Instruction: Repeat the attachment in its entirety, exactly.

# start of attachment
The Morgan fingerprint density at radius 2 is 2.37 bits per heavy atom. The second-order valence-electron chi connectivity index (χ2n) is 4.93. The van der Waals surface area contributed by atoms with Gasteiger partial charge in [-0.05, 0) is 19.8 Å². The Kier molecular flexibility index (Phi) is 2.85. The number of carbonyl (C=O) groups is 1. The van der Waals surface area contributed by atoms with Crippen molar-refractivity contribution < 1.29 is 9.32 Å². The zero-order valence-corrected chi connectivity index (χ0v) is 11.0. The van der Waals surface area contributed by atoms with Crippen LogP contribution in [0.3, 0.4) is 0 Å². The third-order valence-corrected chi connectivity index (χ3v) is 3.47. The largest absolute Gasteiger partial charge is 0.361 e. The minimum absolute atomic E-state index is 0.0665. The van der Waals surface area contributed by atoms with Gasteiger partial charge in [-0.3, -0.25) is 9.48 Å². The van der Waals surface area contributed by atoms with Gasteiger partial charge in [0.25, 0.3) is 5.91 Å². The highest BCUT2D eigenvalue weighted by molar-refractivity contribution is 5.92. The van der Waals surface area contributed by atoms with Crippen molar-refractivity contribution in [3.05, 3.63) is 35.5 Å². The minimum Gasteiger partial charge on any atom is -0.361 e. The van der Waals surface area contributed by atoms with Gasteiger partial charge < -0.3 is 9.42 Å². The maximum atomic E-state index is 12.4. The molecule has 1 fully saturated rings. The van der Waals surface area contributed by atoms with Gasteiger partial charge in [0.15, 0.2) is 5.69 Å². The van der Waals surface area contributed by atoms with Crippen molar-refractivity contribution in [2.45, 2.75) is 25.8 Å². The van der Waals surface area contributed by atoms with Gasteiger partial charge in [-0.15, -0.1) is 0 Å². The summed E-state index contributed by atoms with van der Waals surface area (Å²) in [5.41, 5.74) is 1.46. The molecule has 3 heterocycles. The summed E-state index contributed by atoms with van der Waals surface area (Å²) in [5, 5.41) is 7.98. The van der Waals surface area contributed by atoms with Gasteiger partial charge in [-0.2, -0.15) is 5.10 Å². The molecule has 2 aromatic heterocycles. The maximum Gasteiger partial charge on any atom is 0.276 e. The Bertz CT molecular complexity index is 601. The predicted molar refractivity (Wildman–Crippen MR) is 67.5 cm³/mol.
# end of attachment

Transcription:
The Morgan fingerprint density at radius 2 is 2.37 bits per heavy atom. The second-order valence-electron chi connectivity index (χ2n) is 4.93. The van der Waals surface area contributed by atoms with Gasteiger partial charge in [-0.05, 0) is 19.8 Å². The Kier molecular flexibility index (Phi) is 2.85. The number of carbonyl (C=O) groups is 1. The van der Waals surface area contributed by atoms with Crippen molar-refractivity contribution < 1.29 is 9.32 Å². The zero-order valence-corrected chi connectivity index (χ0v) is 11.0. The van der Waals surface area contributed by atoms with Crippen LogP contribution in [0.3, 0.4) is 0 Å². The third-order valence-corrected chi connectivity index (χ3v) is 3.47. The largest absolute Gasteiger partial charge is 0.361 e. The minimum absolute atomic E-state index is 0.0665. The van der Waals surface area contributed by atoms with Gasteiger partial charge in [-0.3, -0.25) is 9.48 Å². The van der Waals surface area contributed by atoms with Gasteiger partial charge in [0.25, 0.3) is 5.91 Å². The highest BCUT2D eigenvalue weighted by molar-refractivity contribution is 5.92. The van der Waals surface area contributed by atoms with Crippen molar-refractivity contribution in [3.05, 3.63) is 35.5 Å². The minimum Gasteiger partial charge on any atom is -0.361 e. The van der Waals surface area contributed by atoms with Gasteiger partial charge < -0.3 is 9.42 Å². The maximum atomic E-state index is 12.4. The molecule has 1 fully saturated rings. The van der Waals surface area contributed by atoms with Gasteiger partial charge in [0.15, 0.2) is 5.69 Å². The van der Waals surface area contributed by atoms with Crippen molar-refractivity contribution in [2.45, 2.75) is 25.8 Å². The van der Waals surface area contributed by atoms with Gasteiger partial charge in [-0.15, -0.1) is 0 Å². The summed E-state index contributed by atoms with van der Waals surface area (Å²) in [5.41, 5.74) is 1.46. The molecule has 3 heterocycles. The summed E-state index contributed by atoms with van der Waals surface area (Å²) in [5, 5.41) is 7.98. The van der Waals surface area contributed by atoms with Gasteiger partial charge in [-0.2, -0.15) is 5.10 Å². The molecule has 2 aromatic heterocycles. The maximum Gasteiger partial charge on any atom is 0.276 e. The Bertz CT molecular complexity index is 601. The predicted molar refractivity (Wildman–Crippen MR) is 67.5 cm³/mol.